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The Court of Protection is a special section of the Court that was created under the Mental Capacity Act 2005 which came into force in England and Wales on 1 October 2007. The Court of Protection makes decisions about individuals who do not have the mental capacity to make the decisions themselves. The Court of Protection works alongside the Office of the Public Guardian, the official body that is responsible for supervising court-appointed Deputies and recommending action when concerns are expressed about a Deputy.
The function of both these bodies is to ensure that the affairs of anyone lacking mental capacity are handled properly and to protect potentially vulnerable individuals who may be exploited.
The Court of Protection protects individuals by directly making decisions on a person’s behalf about their financial affairs and/or healthcare issues or by appointing someone else, called a Deputy, to make those decisions on behalf of the person who lacks capacity.
The Court of Protection can make a declaration about the lawfulness of a specific act, usually in relation to a proposed medical treatment, where there is a disagreement about whether that treatment is in the person’s best interests.
The Court can also make a declaration if all other attempts to resolve a family disagreement about a major decision, such as where someone with incapacity should live, have failed. If it is suspected that someone who lacks capacity may be at risk of harm or abuse from a named individual, the Court can make a declaration empowering the local authority to stop contact between the named person and the person who lacks capacity.
The Court can cancel the appointment of an attorney if there is evidence that the Attorney if there is evidence that the Attorney is not acting in the best interested of the donor (the person who made the Lasting or Enduring Power of Attorney) and can appoint a Deputy to take over the role.
When a person is not able to make their own decisions due to mental incapacity, and they have not already put in place satisfactory provision like a Lasting Power of Attorney, it may be necessary to make an application to the Court of Protection to appoint someone called a Deputy to make those decisions on their behalf. A Deputy can only be appointed by the Court of Protection.
Anyone including a family member or friend, a solicitor or the local authority can be appointed as a Property and Affairs Deputy by the Court. Welfare Deputies with complete authority to make what could be ‘life or death’ decisions are carefully appointed. The preferred route is to make one decision at a time rather than appoint a Deputy, with those individual decisions made using the best interests’ principle.
Deputies have many responsibilities as well as a duty to make decisions in the vulnerable person’s best interests. Deputies are empowered only to make those decisions authorised by the Court of Protection. Property and Affairs Deputies also have a duty to keep accounts and keep the money and property of the incapable person, on whose behalf they are acting, entirely separate from their own finances.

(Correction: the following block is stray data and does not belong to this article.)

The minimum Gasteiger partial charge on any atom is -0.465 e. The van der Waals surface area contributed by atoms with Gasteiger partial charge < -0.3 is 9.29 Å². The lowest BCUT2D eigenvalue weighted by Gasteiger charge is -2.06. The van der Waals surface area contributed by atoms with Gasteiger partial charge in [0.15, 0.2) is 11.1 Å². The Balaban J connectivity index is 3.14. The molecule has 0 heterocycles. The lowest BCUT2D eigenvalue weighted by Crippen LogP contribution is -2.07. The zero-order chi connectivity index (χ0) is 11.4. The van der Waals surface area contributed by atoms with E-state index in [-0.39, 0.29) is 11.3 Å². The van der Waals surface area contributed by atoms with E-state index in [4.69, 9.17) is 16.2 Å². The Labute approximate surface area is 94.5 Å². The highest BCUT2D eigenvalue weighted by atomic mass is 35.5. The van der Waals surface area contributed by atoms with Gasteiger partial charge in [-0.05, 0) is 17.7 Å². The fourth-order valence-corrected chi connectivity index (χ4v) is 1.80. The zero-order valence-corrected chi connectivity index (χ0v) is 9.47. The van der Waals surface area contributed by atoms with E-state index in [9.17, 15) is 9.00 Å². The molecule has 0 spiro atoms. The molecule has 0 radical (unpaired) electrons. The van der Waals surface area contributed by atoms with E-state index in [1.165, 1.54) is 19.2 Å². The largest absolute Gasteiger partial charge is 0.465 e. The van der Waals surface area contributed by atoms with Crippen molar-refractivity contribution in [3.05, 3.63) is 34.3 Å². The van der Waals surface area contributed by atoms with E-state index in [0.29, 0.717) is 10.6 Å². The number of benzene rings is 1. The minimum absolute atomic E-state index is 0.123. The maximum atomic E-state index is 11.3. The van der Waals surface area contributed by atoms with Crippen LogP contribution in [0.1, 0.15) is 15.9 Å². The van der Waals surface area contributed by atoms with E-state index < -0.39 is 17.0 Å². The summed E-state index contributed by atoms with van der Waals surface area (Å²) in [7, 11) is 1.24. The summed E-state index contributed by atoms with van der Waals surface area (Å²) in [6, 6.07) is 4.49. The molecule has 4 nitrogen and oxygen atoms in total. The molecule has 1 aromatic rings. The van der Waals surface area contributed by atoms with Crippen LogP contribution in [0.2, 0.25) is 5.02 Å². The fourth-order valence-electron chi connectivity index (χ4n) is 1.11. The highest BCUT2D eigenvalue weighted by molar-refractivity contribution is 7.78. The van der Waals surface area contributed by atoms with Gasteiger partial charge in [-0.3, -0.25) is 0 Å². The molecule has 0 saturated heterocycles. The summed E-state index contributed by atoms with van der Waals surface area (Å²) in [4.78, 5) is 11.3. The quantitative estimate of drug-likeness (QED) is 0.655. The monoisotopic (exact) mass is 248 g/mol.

Dealing with the Court of Protection can be time consuming and stressful, especially when the family are also trying to provide care. Having an experienced and Professional Deputy on hand can prove invaluable in getting the best legal advice for the person lacking capacity and their family.
Having a Professional Deputy should also give the person lacking capacity and their families, complete confidence that their affairs will be handled properly. Any court-appointed Deputy is obliged to maintain a high standard of care when making decisions.
A Professional Deputy is independent of the person lacking capacity, and so is able to make those difficult decisions that a family appointed Deputy would be uncomfortable making such as accommodation needs or refusing a request for money if it would not be in the person’s best interests to grant the request.
There is a connection between the Office of the Public Guardian and the Court of Protection but people often confuse the roles each has.
The Office of the Public Guardian also protects people in England and Wales who may not have the mental capacity to make certain decisions for themselves, but it is a largely administrative. It is not a court and does not have the powers or the authority of the Court of Protection.
The Office of the Public Guardian registers or ‘approves’ Lasting Powers of Attorney and is responsible for maintaining the public register of Deputies and people who have been given Powers of Attorney. The Office of the Public Guardian also supervises Deputies appointed by the Court of Protection, making sure they carry out their work in line with the principles of the Mental Capacity Act and will investigate reports of abuse or poor management against registered Deputies. It can recommend actions when there are concerns expressed about a Deputy, but only the Court of protection can decide what action to take and enforce any measures.